As the United States tries to restart negotiations between Israel and the Palestinian Authority, several U.S. media outlets have begun attacking the Israeli position regarding Judea and Samaria cities like Ariel. Recent reports in the Washington Post, the New York Times, the Los Angeles Times and the Christian Science Monitor have suggested that Ariel is not part of the Israeli consensus.
The reports are highly inaccurate, and are based on a misunderstanding of the concept of “consensus,” says Avi Zimmerman, head of American Friends of Ariel.
“It's important to note that the 'consensus' we refer to is not something that's held by each and every person on planet earth,” he said. Rather, it is “something recognized by each and every Israeli government proposal” regarding the borders of a potential Arab state in Judea and Samaria.
“In each and every government proposal, Ariel has always been on the Israeli side,” he noted.
The LA Times statement that some peace plans “called for [Ariel's] evacuation” apparently referred to private peace initiatives. No Israeli prime minister has suggested leaving the city.
Polls Show Public Support
Recent polls show that in addition to enjoying government support, Ariel and other large Israeli towns in Judea and Samaria enjoy the support of the majority of Israeli adults. A poll conducted by Dahaf in September showed that 54% of Israelis oppose a second Judea and Samara construction freeze, compared to 39% who would be willing to freeze construction a second time.
A survey conducted in June for the Judea and Samaria researchers' conference found that while 52% of Israeli adults would support giving the PA at least part of Judea and Samaria in the context of a peace agreement, 73% oppose withdrawal from all but the smallest Jewish towns in the region.
The reports in the New York Times, LA Times, and Washington Post each quoted one resident of Ariel who suggested the city may not remain Israeli. The Christian Science Monitor quoted a resident of Tel Aviv to support its claim that “some Israelis” cannot find Ariel on a map. The woman quoted, Carmelit Gotlieb, claimed that “people don't know where Ariel is like they know where Be'er Sheva, the Golan heights, or Eilat is.”
Boycotting Artists '31 of 14,000'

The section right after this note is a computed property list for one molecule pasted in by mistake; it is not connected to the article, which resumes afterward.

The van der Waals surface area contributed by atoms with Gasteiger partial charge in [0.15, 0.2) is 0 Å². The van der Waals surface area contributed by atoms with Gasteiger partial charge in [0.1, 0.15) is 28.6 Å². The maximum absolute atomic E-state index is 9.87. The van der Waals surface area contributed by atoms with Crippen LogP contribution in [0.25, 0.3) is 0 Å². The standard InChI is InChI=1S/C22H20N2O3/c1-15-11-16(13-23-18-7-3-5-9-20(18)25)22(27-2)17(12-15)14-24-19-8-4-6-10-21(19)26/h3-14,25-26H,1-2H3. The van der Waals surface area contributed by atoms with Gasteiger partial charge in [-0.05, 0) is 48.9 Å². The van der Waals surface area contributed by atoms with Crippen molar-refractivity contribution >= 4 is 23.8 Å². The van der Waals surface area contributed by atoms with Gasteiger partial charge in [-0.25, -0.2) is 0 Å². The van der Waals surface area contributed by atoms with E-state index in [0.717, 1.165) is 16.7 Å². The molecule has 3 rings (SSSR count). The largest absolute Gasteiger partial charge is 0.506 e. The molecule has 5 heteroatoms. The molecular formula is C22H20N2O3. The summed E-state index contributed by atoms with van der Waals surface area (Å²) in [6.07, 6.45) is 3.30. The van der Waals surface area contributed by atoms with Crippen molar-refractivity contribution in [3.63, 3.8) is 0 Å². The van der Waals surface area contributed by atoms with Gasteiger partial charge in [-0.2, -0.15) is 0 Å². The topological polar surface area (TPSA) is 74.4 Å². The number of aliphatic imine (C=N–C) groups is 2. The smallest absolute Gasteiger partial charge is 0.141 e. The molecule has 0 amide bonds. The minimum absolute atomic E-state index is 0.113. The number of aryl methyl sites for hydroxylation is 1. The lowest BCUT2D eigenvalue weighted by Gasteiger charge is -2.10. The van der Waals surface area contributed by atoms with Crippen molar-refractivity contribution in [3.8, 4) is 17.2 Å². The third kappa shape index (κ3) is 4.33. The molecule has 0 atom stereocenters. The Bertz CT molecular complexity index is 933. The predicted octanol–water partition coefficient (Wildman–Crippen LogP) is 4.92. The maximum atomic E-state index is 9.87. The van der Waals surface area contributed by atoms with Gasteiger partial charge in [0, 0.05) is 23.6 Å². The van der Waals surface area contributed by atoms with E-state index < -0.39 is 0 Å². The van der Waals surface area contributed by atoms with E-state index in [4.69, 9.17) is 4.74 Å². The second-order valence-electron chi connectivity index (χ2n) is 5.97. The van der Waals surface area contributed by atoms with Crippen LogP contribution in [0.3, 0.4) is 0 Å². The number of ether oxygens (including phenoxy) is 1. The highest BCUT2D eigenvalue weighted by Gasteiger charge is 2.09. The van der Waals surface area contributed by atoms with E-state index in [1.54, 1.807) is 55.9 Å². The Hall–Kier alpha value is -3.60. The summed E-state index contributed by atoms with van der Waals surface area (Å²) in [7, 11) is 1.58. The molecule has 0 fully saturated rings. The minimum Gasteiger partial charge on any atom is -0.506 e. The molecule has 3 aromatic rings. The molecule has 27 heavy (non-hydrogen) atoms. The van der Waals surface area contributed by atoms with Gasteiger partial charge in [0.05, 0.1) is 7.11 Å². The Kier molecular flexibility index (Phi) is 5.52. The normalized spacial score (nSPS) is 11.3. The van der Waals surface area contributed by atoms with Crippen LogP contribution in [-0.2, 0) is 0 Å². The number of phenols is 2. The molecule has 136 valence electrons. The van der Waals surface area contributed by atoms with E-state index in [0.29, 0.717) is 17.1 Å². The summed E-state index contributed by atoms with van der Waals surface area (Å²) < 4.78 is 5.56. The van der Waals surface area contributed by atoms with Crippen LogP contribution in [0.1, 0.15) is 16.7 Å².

The U.S. media reports each noted the recent artists' boycott of Ariel, in which dozens of Israeli actors said they would not perform at a cultural center in the city. Zimmerman noted that those who said they would boycott Ariel were a tiny minority compared to those who do plan to perform.
“31 performing artists out of 14,000” in Israel are avoiding the city, he said.
The LA Times also turned to Peace Now, a far-left group known to oppose all Jewish presence in Judea and Samaria, for an Israeli opinion on the city's status. A Peace Now spokeswoman termed the city “a myth.”
Key Factor is Location, Not Size
The LA Times report cast doubt on Ariel's consensus status by noting that the population of the mixed secular-religious city is not growing as quickly as have some other cities, such as the hareidi-religious Beitar Illit and Modiin Illit.
By emphasizing size, the LA Times missed the point, says Zimmerman. Ariel's consensus status is due not to its size – the city is home to roughly 19,000 – or to the facilities it boasts, but to its location. The city is key to Israel's presence in the hills overlooking the central district and Tel Aviv.
“The only way to ensure a secure Israel is to maintain a civilian presence in Samaria. Ariel is the only city that can guarantee that presence,” he said.
Samaria residents recently began a campaign to warn residents of central Israel of the risks they could face if Jews were to be forced out of Samaria. When Israel left Gaza, Hamas quickly took over the area and fired thousands of rockets at nearby Israeli towns, they noted. In Samaria, the situation would be even worse, as terrorists would have a clear view of their targets.
Samaria spokesman David HaIvri noted that prices in Ariel clearly show that there is a high demand for housing in the city, and the relatively low population growth is due to a lack of space. "The only thing temporary in Ariel is it size. This city show all signs of rapid growth," he stated.
HaIvri added, "People who are interested in seeing a true picture should come to visit and will surly realize that talk of moving a city and infrastructure of this size is very unrealistic."
Ariel Mayor Works for Coexistence
The LA Times report did note that Mayor of Ariel Ron Nachman promotes coexistence with PA Arabs, but failed to mention some of Nachman's more dramatic steps toward his goal, such as employing thousands of PA Arabs in Ariel's industrial facilities, and providing nearby PA Arabs with water. The mayor also opened the doors of the Ariel University Center – a school he established – to PA Arabs, although his offer was refused.